2.    Do we love each other and manage our internal squabbles?  If we don’t, people coming will think the people who’re here already are not safe… so why would they be?

3.    Can we – will we – talk about our sins?  One of our primary tasks is helping people see how the gospel connects to and is the answer to their particular struggles and sins.  Sermons should connect the dots between the gospel and a variety of sins, and our goal should be to show everyone how the gospel connects to theirs.  Some of our conversations in smaller groups (two or three, a class, a “Life Group”) should be about our past and how God has graced us.  Or about our present and how we facing a spiritual challenge.  Using wisdom and prayer, we should open up about our own struggles, being sure to tell how Jesus has helped us through it all. 

That brings us to Rule #2.   Never harm in any way anyone who’s “wounded, seeking, and searching” (whether they come knowing they’re wounded or not).  Jesus never did!  First, let’s remember we’re all “wounded” – just that some wounds are more obvious than others.

We need to be a community that loves God, loves people, and is growing together, keeping the main thing – JESUS – the main thing, and offering a place for hard questions.  We must be a place where it’s OK to not be OK.

I preached this a few weeks ago, too… We should always think “mercy” over “sacrifice.”  When Jesus told the woman at the well that He knew she was a serial bungler of marriages, she didn’t shut him down or run away from him.  Instead, she brought the entire town to meet him.  Why?  Because He spoke to her with mercy and offered her light and a better life and eternal life.  He offered her a solution for her inability to succeed at marriage, and hope where she had none.

Let’s figure out how to offer people that hope, week after week.  Let’s turn this church – all our churches – into “safe places,” refuges, harbors, restful havens for weary, broken-down sinners.

According to lead singer Mark Hall, If We Are the Body was originally written for use as a teaching tool for his youth group.  Hall, a youth minister, said that his kids had forgotten what the body of Christ looked like, that the world is well aware of what the church is against, but they don’t always know what it’s for.  His inspiration came from James 2 where James tells us that in the church there should be no preferential treatment of one group over another.  He wanted his group to see that the body of Christ is given gifts to use in ministry and when Christians aren’t using them, the body suffers and the lost are left lost.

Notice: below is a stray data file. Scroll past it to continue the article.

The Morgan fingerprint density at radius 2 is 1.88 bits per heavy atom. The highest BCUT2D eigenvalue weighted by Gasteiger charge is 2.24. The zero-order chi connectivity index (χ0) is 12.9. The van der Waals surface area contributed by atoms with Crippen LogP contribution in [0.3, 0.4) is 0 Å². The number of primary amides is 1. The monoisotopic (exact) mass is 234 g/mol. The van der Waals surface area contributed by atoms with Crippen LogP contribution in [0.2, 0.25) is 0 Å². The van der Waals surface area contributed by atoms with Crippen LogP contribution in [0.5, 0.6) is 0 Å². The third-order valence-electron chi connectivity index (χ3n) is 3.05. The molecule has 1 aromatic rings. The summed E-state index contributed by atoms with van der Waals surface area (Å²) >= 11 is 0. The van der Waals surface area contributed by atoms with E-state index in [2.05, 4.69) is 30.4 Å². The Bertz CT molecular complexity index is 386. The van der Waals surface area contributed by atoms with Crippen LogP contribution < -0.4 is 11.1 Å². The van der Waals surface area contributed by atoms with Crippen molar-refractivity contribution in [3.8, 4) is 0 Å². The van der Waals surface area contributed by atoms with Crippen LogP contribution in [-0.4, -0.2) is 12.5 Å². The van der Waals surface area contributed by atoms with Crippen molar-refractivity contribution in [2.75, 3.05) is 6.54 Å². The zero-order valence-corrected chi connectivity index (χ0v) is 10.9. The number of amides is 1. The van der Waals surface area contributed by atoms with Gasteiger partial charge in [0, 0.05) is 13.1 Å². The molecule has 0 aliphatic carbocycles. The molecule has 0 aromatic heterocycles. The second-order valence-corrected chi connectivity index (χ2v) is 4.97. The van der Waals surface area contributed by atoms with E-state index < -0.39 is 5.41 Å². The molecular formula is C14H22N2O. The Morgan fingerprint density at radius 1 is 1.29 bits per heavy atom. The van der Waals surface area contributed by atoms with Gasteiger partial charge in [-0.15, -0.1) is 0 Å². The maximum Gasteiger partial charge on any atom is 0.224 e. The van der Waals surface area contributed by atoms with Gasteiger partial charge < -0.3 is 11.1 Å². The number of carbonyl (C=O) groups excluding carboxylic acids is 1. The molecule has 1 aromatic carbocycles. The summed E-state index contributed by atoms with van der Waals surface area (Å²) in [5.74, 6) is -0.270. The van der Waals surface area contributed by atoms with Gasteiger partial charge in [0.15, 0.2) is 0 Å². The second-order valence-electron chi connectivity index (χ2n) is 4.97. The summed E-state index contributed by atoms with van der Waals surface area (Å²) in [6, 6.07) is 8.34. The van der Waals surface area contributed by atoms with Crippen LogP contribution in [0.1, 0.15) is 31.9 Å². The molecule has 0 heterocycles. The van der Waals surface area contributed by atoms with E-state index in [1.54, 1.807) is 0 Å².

If We Are the Body written by Mark Hall for his Youth Group

It's crowded in worship today
As she slips in trying to fade into the faces
The girls teasing laughter is carrying farther than they know
Farther than they know                                                                                                                       But if we are the body
Why aren't His arms reaching?
Why aren't His hands healing?
Why aren't His words teaching?
And if we are the body
Why aren't His feet going?
Why is His love not showing them there is a way?

A traveler is far away from home
He sheds his coat and quietly sinks into the back row
The weight of their judgmental glances
Tells him that his chances are better out on the roadBut if we are the body
Why aren't His arms reaching?
Why aren't His hands healing?
Why aren't His words teaching?
And if we are the body
Why aren't His feet going?
Why is His love not showing them there is a way?Jesus is the way, Jesus is the way.